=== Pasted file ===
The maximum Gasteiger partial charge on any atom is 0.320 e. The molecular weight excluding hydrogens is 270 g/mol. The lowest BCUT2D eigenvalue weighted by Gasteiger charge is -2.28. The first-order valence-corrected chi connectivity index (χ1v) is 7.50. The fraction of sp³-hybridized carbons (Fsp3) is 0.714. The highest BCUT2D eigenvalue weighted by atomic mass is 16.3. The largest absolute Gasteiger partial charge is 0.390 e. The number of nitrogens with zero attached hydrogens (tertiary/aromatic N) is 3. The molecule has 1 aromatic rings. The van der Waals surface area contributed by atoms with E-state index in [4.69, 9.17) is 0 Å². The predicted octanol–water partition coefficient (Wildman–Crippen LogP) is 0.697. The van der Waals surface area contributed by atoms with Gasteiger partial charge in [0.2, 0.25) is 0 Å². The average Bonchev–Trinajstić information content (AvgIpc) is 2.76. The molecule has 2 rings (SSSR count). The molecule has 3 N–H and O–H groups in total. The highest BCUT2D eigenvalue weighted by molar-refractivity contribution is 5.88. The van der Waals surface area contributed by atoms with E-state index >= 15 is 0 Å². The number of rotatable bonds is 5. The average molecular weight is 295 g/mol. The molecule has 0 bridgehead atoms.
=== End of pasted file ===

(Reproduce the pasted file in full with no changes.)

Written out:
The maximum Gasteiger partial charge on any atom is 0.320 e. The molecular weight excluding hydrogens is 270 g/mol. The lowest BCUT2D eigenvalue weighted by Gasteiger charge is -2.28. The first-order valence-corrected chi connectivity index (χ1v) is 7.50. The fraction of sp³-hybridized carbons (Fsp3) is 0.714. The highest BCUT2D eigenvalue weighted by atomic mass is 16.3. The largest absolute Gasteiger partial charge is 0.390 e. The number of nitrogens with zero attached hydrogens (tertiary/aromatic N) is 3. The molecule has 1 aromatic rings. The van der Waals surface area contributed by atoms with E-state index in [4.69, 9.17) is 0 Å². The predicted octanol–water partition coefficient (Wildman–Crippen LogP) is 0.697. The van der Waals surface area contributed by atoms with Gasteiger partial charge in [0.2, 0.25) is 0 Å². The average Bonchev–Trinajstić information content (AvgIpc) is 2.76. The molecule has 2 rings (SSSR count). The molecule has 3 N–H and O–H groups in total. The highest BCUT2D eigenvalue weighted by molar-refractivity contribution is 5.88. The van der Waals surface area contributed by atoms with E-state index >= 15 is 0 Å². The number of rotatable bonds is 5. The average molecular weight is 295 g/mol. The molecule has 0 bridgehead atoms.